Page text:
Poster: A Paleoecological Test of the Fire Hypotheses in Serpentine Vegetation
 
Mark Nejako, Towson University; Dr. William Hilgartner, Friends School of Baltimore & Johns Hopkins University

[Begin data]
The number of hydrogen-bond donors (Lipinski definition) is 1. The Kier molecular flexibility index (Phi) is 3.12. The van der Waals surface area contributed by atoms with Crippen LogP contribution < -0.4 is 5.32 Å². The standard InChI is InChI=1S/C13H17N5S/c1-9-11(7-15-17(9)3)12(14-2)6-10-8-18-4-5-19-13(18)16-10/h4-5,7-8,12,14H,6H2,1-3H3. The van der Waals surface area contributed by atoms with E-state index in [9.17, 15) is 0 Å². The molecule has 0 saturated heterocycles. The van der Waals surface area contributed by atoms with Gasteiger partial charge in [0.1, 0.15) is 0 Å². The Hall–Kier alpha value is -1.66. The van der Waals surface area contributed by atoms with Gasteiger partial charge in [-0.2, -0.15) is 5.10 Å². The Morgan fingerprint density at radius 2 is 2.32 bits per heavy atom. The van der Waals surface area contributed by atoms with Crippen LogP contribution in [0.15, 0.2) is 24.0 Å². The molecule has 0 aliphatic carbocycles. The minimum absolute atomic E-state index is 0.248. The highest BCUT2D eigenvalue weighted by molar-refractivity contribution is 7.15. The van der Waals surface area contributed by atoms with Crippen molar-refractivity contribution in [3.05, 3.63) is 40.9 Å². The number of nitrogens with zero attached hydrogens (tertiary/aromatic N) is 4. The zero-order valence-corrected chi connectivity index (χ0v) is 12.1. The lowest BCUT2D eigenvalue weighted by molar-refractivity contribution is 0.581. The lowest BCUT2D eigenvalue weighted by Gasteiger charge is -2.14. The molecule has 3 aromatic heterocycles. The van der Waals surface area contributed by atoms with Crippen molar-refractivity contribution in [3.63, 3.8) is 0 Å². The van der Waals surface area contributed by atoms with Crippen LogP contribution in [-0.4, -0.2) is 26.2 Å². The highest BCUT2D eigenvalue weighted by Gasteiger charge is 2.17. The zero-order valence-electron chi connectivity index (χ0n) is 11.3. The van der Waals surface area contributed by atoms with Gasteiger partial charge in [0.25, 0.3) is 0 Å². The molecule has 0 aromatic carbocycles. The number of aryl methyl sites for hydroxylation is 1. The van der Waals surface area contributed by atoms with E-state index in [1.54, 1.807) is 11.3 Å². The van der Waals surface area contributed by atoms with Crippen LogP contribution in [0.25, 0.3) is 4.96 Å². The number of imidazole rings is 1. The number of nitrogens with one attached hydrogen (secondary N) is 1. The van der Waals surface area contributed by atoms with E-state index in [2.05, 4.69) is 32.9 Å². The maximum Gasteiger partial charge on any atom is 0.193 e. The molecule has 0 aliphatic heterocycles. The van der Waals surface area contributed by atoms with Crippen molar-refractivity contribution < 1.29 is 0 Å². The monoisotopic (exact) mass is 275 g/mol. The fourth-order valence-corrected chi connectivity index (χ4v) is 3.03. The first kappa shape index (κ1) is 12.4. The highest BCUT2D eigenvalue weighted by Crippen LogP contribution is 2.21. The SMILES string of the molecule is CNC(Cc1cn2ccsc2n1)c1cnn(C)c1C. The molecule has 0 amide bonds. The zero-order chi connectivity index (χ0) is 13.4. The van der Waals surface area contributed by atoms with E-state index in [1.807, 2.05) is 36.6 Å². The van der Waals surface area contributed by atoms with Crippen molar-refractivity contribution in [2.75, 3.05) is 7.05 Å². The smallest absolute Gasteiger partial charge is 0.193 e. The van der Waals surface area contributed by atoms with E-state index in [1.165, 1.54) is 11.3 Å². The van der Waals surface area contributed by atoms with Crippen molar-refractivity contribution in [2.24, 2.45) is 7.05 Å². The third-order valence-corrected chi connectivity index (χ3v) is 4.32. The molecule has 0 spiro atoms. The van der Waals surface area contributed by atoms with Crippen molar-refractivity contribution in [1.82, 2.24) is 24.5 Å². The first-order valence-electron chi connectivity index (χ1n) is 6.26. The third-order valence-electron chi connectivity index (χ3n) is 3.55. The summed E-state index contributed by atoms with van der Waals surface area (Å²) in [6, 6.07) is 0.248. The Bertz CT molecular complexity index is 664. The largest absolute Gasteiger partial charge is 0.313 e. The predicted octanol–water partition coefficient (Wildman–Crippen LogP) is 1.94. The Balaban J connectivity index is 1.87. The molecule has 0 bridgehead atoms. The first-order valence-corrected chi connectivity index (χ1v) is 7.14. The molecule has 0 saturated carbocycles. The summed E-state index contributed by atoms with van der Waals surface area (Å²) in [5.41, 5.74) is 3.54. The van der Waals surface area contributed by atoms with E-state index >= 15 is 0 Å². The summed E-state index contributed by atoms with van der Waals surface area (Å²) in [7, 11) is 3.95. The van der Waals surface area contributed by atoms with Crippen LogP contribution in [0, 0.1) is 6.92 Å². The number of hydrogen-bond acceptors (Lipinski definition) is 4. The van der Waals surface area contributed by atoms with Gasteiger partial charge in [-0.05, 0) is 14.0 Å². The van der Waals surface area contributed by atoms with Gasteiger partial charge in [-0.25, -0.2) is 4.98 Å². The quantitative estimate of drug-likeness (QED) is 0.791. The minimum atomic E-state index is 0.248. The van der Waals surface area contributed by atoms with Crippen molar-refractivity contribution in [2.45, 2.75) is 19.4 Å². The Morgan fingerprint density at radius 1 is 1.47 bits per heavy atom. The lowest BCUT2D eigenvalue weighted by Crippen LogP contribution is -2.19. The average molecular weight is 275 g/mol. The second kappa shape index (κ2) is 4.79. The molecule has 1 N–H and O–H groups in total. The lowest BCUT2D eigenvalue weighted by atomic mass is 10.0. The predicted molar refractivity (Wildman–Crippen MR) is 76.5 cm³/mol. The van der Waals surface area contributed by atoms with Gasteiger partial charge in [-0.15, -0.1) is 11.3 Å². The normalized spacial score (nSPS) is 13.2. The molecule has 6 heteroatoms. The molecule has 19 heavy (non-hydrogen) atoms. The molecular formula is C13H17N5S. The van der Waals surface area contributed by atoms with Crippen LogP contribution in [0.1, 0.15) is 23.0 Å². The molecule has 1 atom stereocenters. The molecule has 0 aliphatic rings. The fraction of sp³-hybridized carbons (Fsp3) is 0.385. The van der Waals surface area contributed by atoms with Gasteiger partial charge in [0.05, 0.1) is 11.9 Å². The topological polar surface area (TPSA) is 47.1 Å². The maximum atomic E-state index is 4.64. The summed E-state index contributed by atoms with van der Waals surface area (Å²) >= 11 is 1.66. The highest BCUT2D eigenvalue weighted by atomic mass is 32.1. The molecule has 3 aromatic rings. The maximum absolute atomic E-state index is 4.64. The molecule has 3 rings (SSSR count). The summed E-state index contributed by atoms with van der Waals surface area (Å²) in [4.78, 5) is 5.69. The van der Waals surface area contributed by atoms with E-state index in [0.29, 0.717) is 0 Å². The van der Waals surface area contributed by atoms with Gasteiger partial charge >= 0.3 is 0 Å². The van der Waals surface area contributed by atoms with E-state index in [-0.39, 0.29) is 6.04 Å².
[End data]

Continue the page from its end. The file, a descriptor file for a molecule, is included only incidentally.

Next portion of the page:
Historical documents suggest that fire has been a key factor in shaping and maintaining the serpentine grassland community at Soldiers Delight. Currently, there are no paleoecological records to substantiate the importance of fire. In this study, a sediment core was extracted from a selected site within Soldiers Delight. The core was analyzed for charcoal, seeds and pollen, and provided an estimated age of < 200 years. Charcoal provides a record of fire frequency, seeds a record of local vegetation and pollen a record of regional vegetation. Surface samples were also analyzed for charcoal content. Results show Pinus virginiana moving into the depositional site around 50 years ago, but being present in the region over the past 150 years. No charcoal was found in the core. Its absence suggests that fire at the depositional site has not occurred during the past 150 years, even though fire may have occurred at nearby sites
 

 

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